History of the Monarchy, History of Mass Media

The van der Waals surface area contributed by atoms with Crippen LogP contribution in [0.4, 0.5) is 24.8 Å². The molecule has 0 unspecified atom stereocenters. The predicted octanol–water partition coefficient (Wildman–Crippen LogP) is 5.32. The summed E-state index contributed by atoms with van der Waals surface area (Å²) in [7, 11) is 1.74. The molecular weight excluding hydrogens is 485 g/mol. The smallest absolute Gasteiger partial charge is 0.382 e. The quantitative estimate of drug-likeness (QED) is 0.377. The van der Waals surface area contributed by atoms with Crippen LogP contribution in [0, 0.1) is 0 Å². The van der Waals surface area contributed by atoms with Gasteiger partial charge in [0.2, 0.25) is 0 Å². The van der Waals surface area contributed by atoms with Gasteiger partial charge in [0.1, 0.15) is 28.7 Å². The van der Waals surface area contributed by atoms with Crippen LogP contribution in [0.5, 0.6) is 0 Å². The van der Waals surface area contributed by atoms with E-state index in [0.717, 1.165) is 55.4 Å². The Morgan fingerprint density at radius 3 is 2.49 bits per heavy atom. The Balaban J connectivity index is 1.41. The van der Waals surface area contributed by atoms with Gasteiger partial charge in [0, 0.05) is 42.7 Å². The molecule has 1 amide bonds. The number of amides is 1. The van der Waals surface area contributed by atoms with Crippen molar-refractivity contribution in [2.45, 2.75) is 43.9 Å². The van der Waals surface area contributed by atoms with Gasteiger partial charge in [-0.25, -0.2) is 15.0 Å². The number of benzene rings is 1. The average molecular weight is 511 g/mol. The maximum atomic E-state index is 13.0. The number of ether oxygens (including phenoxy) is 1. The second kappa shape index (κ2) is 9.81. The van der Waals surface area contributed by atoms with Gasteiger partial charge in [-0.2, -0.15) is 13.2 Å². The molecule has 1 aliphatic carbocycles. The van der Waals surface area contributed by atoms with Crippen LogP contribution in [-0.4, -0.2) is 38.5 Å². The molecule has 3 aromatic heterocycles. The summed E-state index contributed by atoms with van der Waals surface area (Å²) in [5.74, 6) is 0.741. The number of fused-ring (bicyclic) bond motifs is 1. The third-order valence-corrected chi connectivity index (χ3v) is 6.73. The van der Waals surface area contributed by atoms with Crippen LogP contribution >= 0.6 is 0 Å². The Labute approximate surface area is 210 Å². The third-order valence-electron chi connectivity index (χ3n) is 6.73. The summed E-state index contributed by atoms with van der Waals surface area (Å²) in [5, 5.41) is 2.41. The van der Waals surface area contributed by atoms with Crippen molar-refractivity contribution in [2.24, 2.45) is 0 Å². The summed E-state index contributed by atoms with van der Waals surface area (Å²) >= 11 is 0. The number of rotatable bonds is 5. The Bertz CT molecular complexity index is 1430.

In late 19th century Germany the neo-absolutist monarchy of Wilhelm II and the breakthrough of modern mass media – tabloid newspapers, illustrated journals, film – coincided. Using a number of dramatic political scandals, among others the so-called Caligula-Affair, Eulenburg-Scandal and Daily-Telegraph-Affair, but also Wilhelm II’s flight to the Netherlands in 1918, the book seeks to uncover the interaction of the institution of the monarchy and the developing mass media. Against the background of a generally functioning rule of law (Rechtsstaat) and comparatively liberal press legislation, but also a very dynamic technological-economic development the media attained a remarkable critical potential and political relevance. It is interesting to note, that in a monarchic political system like the German Empire, fully-fledged media scandals were not only possible but, as it seems, might even have attained a relevance they did not have in parliamentarian political systems. These scandals served, it could be argued, as a surrogate for political participation, only very incompletely possible through parliament. This participatory ‘promise’, however, developed its own dynamic which on the long run could not be met by the monarchy. In a final chapter the study deals with the emergence of leadership-concepts in Germany well before the first-world war and the legacy of these concepts after 1918, up to the establishment of the Third Reich. The study seeks to combine political history and media history in order to come to new conclusions in both fields. Contributing to what has been branded new political history it deals with the institution of the monarchy in a wider social and cultural context.